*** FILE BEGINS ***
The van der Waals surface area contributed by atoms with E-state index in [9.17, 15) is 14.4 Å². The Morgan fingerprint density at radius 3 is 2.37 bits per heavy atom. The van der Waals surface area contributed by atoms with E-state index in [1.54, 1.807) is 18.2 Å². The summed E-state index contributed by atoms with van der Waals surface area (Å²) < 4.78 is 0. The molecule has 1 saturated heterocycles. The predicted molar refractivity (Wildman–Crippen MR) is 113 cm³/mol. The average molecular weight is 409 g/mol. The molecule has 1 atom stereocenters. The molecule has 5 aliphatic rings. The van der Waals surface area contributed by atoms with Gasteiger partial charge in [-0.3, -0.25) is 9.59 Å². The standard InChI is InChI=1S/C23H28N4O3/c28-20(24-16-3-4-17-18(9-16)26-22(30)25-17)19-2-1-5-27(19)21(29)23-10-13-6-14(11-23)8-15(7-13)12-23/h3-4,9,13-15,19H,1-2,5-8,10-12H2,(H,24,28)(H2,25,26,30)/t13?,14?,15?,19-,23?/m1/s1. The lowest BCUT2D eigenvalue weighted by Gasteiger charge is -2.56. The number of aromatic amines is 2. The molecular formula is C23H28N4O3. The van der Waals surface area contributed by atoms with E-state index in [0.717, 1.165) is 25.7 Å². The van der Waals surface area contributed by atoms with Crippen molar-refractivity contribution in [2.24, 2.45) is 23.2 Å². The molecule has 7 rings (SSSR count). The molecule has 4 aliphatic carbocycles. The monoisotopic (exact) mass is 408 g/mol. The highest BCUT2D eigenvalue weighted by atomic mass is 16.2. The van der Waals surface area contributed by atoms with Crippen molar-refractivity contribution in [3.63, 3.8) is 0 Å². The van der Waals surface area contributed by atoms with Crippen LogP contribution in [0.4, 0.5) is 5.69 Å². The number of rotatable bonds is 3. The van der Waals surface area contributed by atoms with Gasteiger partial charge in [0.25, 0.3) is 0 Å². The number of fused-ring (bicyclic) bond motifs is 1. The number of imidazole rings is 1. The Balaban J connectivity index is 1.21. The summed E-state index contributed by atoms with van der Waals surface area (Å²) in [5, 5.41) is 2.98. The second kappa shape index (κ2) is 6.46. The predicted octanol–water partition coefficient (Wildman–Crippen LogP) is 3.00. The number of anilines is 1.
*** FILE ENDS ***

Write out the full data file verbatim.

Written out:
The van der Waals surface area contributed by atoms with E-state index in [9.17, 15) is 14.4 Å². The Morgan fingerprint density at radius 3 is 2.37 bits per heavy atom. The van der Waals surface area contributed by atoms with E-state index in [1.54, 1.807) is 18.2 Å². The summed E-state index contributed by atoms with van der Waals surface area (Å²) < 4.78 is 0. The molecule has 1 saturated heterocycles. The predicted molar refractivity (Wildman–Crippen MR) is 113 cm³/mol. The average molecular weight is 409 g/mol. The molecule has 1 atom stereocenters. The molecule has 5 aliphatic rings. The van der Waals surface area contributed by atoms with Gasteiger partial charge in [-0.3, -0.25) is 9.59 Å². The standard InChI is InChI=1S/C23H28N4O3/c28-20(24-16-3-4-17-18(9-16)26-22(30)25-17)19-2-1-5-27(19)21(29)23-10-13-6-14(11-23)8-15(7-13)12-23/h3-4,9,13-15,19H,1-2,5-8,10-12H2,(H,24,28)(H2,25,26,30)/t13?,14?,15?,19-,23?/m1/s1. The lowest BCUT2D eigenvalue weighted by Gasteiger charge is -2.56. The number of aromatic amines is 2. The molecular formula is C23H28N4O3. The van der Waals surface area contributed by atoms with E-state index in [0.717, 1.165) is 25.7 Å². The van der Waals surface area contributed by atoms with Crippen molar-refractivity contribution in [2.24, 2.45) is 23.2 Å². The molecule has 7 rings (SSSR count). The molecule has 4 aliphatic carbocycles. The monoisotopic (exact) mass is 408 g/mol. The highest BCUT2D eigenvalue weighted by atomic mass is 16.2. The van der Waals surface area contributed by atoms with Crippen molar-refractivity contribution in [3.63, 3.8) is 0 Å². The van der Waals surface area contributed by atoms with Crippen LogP contribution in [0.4, 0.5) is 5.69 Å². The number of rotatable bonds is 3. The van der Waals surface area contributed by atoms with Gasteiger partial charge in [0.25, 0.3) is 0 Å². The number of fused-ring (bicyclic) bond motifs is 1. The number of imidazole rings is 1. The Balaban J connectivity index is 1.21. The summed E-state index contributed by atoms with van der Waals surface area (Å²) in [5, 5.41) is 2.98. The second kappa shape index (κ2) is 6.46. The predicted octanol–water partition coefficient (Wildman–Crippen LogP) is 3.00. The number of anilines is 1.